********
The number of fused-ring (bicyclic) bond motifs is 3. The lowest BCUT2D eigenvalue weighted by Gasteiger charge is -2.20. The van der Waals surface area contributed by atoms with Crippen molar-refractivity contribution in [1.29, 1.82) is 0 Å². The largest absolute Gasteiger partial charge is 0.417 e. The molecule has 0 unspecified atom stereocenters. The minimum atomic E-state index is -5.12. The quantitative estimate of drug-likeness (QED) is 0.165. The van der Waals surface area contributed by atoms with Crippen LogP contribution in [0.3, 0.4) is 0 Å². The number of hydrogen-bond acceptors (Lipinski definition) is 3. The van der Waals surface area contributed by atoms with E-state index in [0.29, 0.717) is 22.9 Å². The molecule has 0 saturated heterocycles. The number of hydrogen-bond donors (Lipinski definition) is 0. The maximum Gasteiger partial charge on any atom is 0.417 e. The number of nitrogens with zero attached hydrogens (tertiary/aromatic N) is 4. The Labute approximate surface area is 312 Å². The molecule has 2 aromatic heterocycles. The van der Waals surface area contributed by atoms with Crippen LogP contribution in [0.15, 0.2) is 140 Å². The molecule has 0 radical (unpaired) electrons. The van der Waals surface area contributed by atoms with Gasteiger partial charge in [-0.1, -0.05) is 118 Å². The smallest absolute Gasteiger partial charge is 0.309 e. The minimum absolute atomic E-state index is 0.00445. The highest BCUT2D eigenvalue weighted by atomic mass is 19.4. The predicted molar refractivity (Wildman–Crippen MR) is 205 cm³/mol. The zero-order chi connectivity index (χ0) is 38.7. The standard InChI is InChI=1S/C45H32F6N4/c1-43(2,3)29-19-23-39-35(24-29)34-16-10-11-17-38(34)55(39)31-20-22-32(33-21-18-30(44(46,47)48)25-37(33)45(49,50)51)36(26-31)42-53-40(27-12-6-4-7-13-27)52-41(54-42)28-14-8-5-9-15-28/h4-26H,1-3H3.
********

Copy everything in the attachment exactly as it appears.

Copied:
The number of fused-ring (bicyclic) bond motifs is 3. The lowest BCUT2D eigenvalue weighted by Gasteiger charge is -2.20. The van der Waals surface area contributed by atoms with Crippen molar-refractivity contribution in [1.29, 1.82) is 0 Å². The largest absolute Gasteiger partial charge is 0.417 e. The molecule has 0 unspecified atom stereocenters. The minimum atomic E-state index is -5.12. The quantitative estimate of drug-likeness (QED) is 0.165. The van der Waals surface area contributed by atoms with Crippen LogP contribution in [0.3, 0.4) is 0 Å². The number of hydrogen-bond acceptors (Lipinski definition) is 3. The van der Waals surface area contributed by atoms with E-state index in [0.29, 0.717) is 22.9 Å². The molecule has 0 saturated heterocycles. The number of hydrogen-bond donors (Lipinski definition) is 0. The maximum Gasteiger partial charge on any atom is 0.417 e. The number of nitrogens with zero attached hydrogens (tertiary/aromatic N) is 4. The Labute approximate surface area is 312 Å². The molecule has 2 aromatic heterocycles. The van der Waals surface area contributed by atoms with Crippen LogP contribution in [0.15, 0.2) is 140 Å². The molecule has 0 radical (unpaired) electrons. The van der Waals surface area contributed by atoms with Gasteiger partial charge in [-0.1, -0.05) is 118 Å². The smallest absolute Gasteiger partial charge is 0.309 e. The minimum absolute atomic E-state index is 0.00445. The highest BCUT2D eigenvalue weighted by atomic mass is 19.4. The predicted molar refractivity (Wildman–Crippen MR) is 205 cm³/mol. The zero-order chi connectivity index (χ0) is 38.7. The standard InChI is InChI=1S/C45H32F6N4/c1-43(2,3)29-19-23-39-35(24-29)34-16-10-11-17-38(34)55(39)31-20-22-32(33-21-18-30(44(46,47)48)25-37(33)45(49,50)51)36(26-31)42-53-40(27-12-6-4-7-13-27)52-41(54-42)28-14-8-5-9-15-28/h4-26H,1-3H3.